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Lewis v. Kowalski

Supreme Court of Montana

October 30, 2018

LILLY JO LEWIS, Petitioner,
v.
JASON KOWALSKI, COMMANDER, MISSOULA COUNTY DETENTION CENTER Respondent.

          ORDER

         Lilly Jo Lewis has filed a petition for a writ of habeas corpus, indicating that she is being held in the Missoula County Detention Center with an excessive bail, making her incarceration illegal. She includes several attachments with her petition.

         Lewis presents a twenty-six-page, single-spaced petition with forty-nine pages of appendices. As a threshold matter, Lewis's petition exceeds limitations on length of petitions that may be filed with this Court as it is clearly in excess of 4, 000 words or twelve pages. M. R. App. P. l4(9)(b). We require all litigants to comply with Court rules and could dismiss the petition on this basis alone.

         Lewis asserts that she has been unlawfully detained. Lewis explains that she arrived in jail after her arrest on August 21, 2018, in Beaverhead County, Montana. She adds that she and her daughter are lawful Montana residents since September 11, 2017. Lewis argues that her arrest, confinement, and Order of Commitment are all illegal. She points to § 46-30-302, MCA, and contends this Order should be for only thirty days, not ninety days as stated. She states that the Justice Court Judge decreased her $100, 000 bond to $10, 000 cash only. Lewis contends that this is "an insult to the integrity of the court to such an [egregious] amount in cash appearing to be a reduction but is the same amount the [Petitioner] would [have] had to pay a bondsman." She requests to be released on her own recognizance.

         Lewis's attachments to her instant petition provide more context here. She includes copies of an arrest warrant and criminal complaint from the United States District Court for the Eastern District of Missouri, which were all issued on August 6, 2018, and the August 23, 2018 Missoula County Justice Court Order of Commitment. Lewis has been charged with unlawful flight to avoid prosecution, in violation of federal law, as of June 1, 2018. The Justice Court's Order of Commitment reads that Lewis was charged with felony child abduction in Missouri and has fled. This Order imposed a ninety-day commitment. An October 1, 2018 Justice Court letter informs Lewis that she still is represented by a public defender.

         We secured a copy of the Justice Court docket. The court appointed a public defender on August 23, 2018, and she had an appearance on September 7, 2018. A status hearing was held on September 21, 2018.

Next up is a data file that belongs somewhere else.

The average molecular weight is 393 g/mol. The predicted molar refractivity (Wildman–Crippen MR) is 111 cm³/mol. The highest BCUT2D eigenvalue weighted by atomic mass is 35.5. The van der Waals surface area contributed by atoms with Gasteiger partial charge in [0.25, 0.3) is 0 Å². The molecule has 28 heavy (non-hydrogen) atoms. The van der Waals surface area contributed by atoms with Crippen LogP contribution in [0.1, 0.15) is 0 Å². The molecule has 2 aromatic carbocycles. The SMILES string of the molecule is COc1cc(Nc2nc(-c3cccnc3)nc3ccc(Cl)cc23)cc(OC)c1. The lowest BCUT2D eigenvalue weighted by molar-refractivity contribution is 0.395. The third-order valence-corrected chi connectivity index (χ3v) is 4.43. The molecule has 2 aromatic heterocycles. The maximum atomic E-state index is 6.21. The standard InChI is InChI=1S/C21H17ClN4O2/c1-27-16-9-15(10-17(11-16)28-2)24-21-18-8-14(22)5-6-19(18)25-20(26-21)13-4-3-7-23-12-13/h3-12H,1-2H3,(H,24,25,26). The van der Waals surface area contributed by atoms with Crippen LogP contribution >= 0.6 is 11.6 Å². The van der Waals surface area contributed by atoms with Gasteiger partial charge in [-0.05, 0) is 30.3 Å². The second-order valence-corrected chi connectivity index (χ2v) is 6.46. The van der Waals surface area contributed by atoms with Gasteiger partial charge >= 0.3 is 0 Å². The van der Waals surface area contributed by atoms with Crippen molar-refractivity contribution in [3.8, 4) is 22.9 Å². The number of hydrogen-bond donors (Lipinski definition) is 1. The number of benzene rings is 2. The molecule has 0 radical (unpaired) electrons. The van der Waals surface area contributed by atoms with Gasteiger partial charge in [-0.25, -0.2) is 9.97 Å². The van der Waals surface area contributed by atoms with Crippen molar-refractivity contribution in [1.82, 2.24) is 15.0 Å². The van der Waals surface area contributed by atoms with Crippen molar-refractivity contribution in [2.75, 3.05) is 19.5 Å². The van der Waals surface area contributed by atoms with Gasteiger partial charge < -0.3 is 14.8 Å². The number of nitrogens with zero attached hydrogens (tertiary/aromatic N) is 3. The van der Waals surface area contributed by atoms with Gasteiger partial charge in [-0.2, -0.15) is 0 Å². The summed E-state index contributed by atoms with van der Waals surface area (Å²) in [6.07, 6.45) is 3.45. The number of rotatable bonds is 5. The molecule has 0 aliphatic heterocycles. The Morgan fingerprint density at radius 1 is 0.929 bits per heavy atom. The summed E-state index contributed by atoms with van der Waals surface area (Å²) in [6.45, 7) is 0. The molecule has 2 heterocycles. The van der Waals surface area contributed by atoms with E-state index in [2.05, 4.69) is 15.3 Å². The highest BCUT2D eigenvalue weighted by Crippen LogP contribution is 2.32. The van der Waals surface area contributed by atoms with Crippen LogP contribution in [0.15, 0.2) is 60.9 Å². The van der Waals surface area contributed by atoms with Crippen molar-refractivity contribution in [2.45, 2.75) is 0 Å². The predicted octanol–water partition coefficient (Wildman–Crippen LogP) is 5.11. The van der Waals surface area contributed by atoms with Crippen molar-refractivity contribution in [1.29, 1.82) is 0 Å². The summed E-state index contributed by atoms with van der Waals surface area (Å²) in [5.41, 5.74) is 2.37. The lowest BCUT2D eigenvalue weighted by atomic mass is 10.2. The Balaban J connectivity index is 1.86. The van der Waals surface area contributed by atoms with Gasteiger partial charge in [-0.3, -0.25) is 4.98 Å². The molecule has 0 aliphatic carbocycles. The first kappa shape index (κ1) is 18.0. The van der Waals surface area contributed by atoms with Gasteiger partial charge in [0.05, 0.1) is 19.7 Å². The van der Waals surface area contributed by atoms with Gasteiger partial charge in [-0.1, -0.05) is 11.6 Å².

Lewis is not entitled to habeas corpus relief. Habeas corpus affords applicants an opportunity to challenge collaterally the legality of their present incarceration. Section 46-22-101(1), MCA; Lott v. State, 2006 MT 279, ¶ 9, 334 Mont. 270, 150 P.3d 337. She is not being held illegally, and the reason for her detention is evident. Lewis is not entitled to release on her own recognizance. She is being held until the Governor issues a warrant for her arrest and her return to Missouri. Section 46-30-215, MCA.

         While Lewis does not demonstrate illegal incarceration in her petition and we do not have the complete record for review, this Court has concerns about the Justice Court's August 23, 2018 Order of Commitment, imposing a ninety-day commitment initially. Under Montana statutes, a court may impose for a person, who has fled from justice after the alleged commission of a crime, a commitment "to the county jail for a time not exceeding 30 days . . . ." Section 46-30-302, MCA. A court may extend a commitment for another sixty days after a bail amount is changed or a governor's warrant has not issued, pursuant to § 46-30-304, MCA. It is unclear whether the court considered a change of circumstances to issue a ninety-day commitment initially instead of a thirty-day commitment.

         Lewis is represented by counsel who has filed motions, including bond reduction, on her behalf. Lewis has also filed a. pro se petition with this Court. Only counsel should file motions and papers with the Courts on her behalf. Courts may properly refuse to accept pro se pleadings from defendants who are represented by counsel. State v. Samples, 2005 MT 210, ¶ 15, 328 Mont. 242, 119 P.3d 1191.

         This Court also cautions Lewis to refrain from filing pleadings, for which she has not personally drafted or signed. Lewis includes a second petition for habeas corpus relief, which she states was drafted and signed by family members. This is an unauthorized practice of law because her family members are not licensed to practice law in Montana. Section 37-61-416, MCA. Therefore, IT IS ORDERED that Lewis's Petition for a Writ of Habeas Corpus is DENIED.

         The Clerk of the Supreme Court is directed to provide a copy of this Order to Missoula County Justice Court, Judge Marie A. Andersen; to Erynn Flaherty, Missoula County Justice Court Clerk, Department 1; to Caitlin Schwinden Williams, Missoula County Attorney's ...


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